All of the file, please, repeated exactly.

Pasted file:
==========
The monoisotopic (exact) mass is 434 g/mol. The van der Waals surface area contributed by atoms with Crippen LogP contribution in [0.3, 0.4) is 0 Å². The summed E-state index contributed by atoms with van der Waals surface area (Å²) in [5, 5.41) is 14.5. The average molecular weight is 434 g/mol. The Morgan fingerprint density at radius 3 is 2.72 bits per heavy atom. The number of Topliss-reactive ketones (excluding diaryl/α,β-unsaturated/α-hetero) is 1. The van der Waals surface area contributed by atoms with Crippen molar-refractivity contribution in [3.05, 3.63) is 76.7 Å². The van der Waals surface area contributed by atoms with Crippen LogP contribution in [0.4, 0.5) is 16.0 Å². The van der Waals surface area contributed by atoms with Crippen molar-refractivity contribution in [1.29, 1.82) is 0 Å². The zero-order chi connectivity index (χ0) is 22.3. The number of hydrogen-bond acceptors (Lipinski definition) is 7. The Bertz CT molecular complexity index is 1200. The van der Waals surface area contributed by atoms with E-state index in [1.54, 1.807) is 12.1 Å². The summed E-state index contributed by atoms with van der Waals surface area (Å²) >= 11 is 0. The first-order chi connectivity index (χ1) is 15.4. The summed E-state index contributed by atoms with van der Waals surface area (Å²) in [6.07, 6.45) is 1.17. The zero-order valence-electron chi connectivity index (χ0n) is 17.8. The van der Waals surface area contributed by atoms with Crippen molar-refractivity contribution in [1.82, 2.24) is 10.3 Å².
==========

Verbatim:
The monoisotopic (exact) mass is 434 g/mol. The van der Waals surface area contributed by atoms with Crippen LogP contribution in [0.3, 0.4) is 0 Å². The summed E-state index contributed by atoms with van der Waals surface area (Å²) in [5, 5.41) is 14.5. The average molecular weight is 434 g/mol. The Morgan fingerprint density at radius 3 is 2.72 bits per heavy atom. The number of Topliss-reactive ketones (excluding diaryl/α,β-unsaturated/α-hetero) is 1. The van der Waals surface area contributed by atoms with Crippen molar-refractivity contribution in [3.05, 3.63) is 76.7 Å². The van der Waals surface area contributed by atoms with Crippen LogP contribution in [0.4, 0.5) is 16.0 Å². The van der Waals surface area contributed by atoms with Crippen molar-refractivity contribution in [1.29, 1.82) is 0 Å². The zero-order chi connectivity index (χ0) is 22.3. The number of hydrogen-bond acceptors (Lipinski definition) is 7. The Bertz CT molecular complexity index is 1200. The van der Waals surface area contributed by atoms with E-state index in [1.54, 1.807) is 12.1 Å². The summed E-state index contributed by atoms with van der Waals surface area (Å²) >= 11 is 0. The first-order chi connectivity index (χ1) is 15.4. The summed E-state index contributed by atoms with van der Waals surface area (Å²) in [6.07, 6.45) is 1.17. The zero-order valence-electron chi connectivity index (χ0n) is 17.8. The van der Waals surface area contributed by atoms with Crippen molar-refractivity contribution in [1.82, 2.24) is 10.3 Å².